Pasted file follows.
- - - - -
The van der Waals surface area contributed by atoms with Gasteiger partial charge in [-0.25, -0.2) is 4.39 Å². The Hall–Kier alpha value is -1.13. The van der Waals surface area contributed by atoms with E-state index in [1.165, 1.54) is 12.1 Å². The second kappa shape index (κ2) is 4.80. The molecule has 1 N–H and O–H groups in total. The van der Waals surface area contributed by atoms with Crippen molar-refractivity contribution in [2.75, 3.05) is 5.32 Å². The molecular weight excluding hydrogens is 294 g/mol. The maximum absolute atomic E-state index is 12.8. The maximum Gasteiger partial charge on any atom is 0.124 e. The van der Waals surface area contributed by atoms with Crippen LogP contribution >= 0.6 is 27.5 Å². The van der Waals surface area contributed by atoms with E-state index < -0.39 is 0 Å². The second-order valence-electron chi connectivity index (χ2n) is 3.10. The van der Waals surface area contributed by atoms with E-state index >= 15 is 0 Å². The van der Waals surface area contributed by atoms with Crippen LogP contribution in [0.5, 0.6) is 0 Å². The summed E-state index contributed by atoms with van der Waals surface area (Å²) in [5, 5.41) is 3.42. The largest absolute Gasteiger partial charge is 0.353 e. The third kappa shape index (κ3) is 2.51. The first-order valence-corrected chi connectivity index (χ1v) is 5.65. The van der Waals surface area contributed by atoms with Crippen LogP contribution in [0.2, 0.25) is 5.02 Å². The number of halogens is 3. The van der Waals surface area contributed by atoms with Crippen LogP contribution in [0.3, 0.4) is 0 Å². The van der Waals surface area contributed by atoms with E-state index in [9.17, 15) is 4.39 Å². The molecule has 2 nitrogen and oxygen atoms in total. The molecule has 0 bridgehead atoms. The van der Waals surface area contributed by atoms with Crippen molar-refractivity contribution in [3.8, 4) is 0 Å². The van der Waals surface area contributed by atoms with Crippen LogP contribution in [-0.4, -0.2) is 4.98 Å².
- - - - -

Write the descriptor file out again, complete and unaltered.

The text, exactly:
The van der Waals surface area contributed by atoms with Gasteiger partial charge in [-0.25, -0.2) is 4.39 Å². The Hall–Kier alpha value is -1.13. The van der Waals surface area contributed by atoms with E-state index in [1.165, 1.54) is 12.1 Å². The second kappa shape index (κ2) is 4.80. The molecule has 1 N–H and O–H groups in total. The van der Waals surface area contributed by atoms with Crippen molar-refractivity contribution in [2.75, 3.05) is 5.32 Å². The molecular weight excluding hydrogens is 294 g/mol. The maximum absolute atomic E-state index is 12.8. The maximum Gasteiger partial charge on any atom is 0.124 e. The van der Waals surface area contributed by atoms with Crippen LogP contribution >= 0.6 is 27.5 Å². The van der Waals surface area contributed by atoms with E-state index < -0.39 is 0 Å². The second-order valence-electron chi connectivity index (χ2n) is 3.10. The van der Waals surface area contributed by atoms with E-state index >= 15 is 0 Å². The van der Waals surface area contributed by atoms with Crippen LogP contribution in [0.5, 0.6) is 0 Å². The summed E-state index contributed by atoms with van der Waals surface area (Å²) in [5, 5.41) is 3.42. The largest absolute Gasteiger partial charge is 0.353 e. The third kappa shape index (κ3) is 2.51. The first-order valence-corrected chi connectivity index (χ1v) is 5.65. The van der Waals surface area contributed by atoms with Crippen LogP contribution in [0.2, 0.25) is 5.02 Å². The number of halogens is 3. The van der Waals surface area contributed by atoms with Crippen LogP contribution in [0.3, 0.4) is 0 Å². The van der Waals surface area contributed by atoms with E-state index in [9.17, 15) is 4.39 Å². The molecule has 2 nitrogen and oxygen atoms in total. The molecule has 0 bridgehead atoms. The van der Waals surface area contributed by atoms with Crippen molar-refractivity contribution in [3.8, 4) is 0 Å². The van der Waals surface area contributed by atoms with Crippen LogP contribution in [-0.4, -0.2) is 4.98 Å².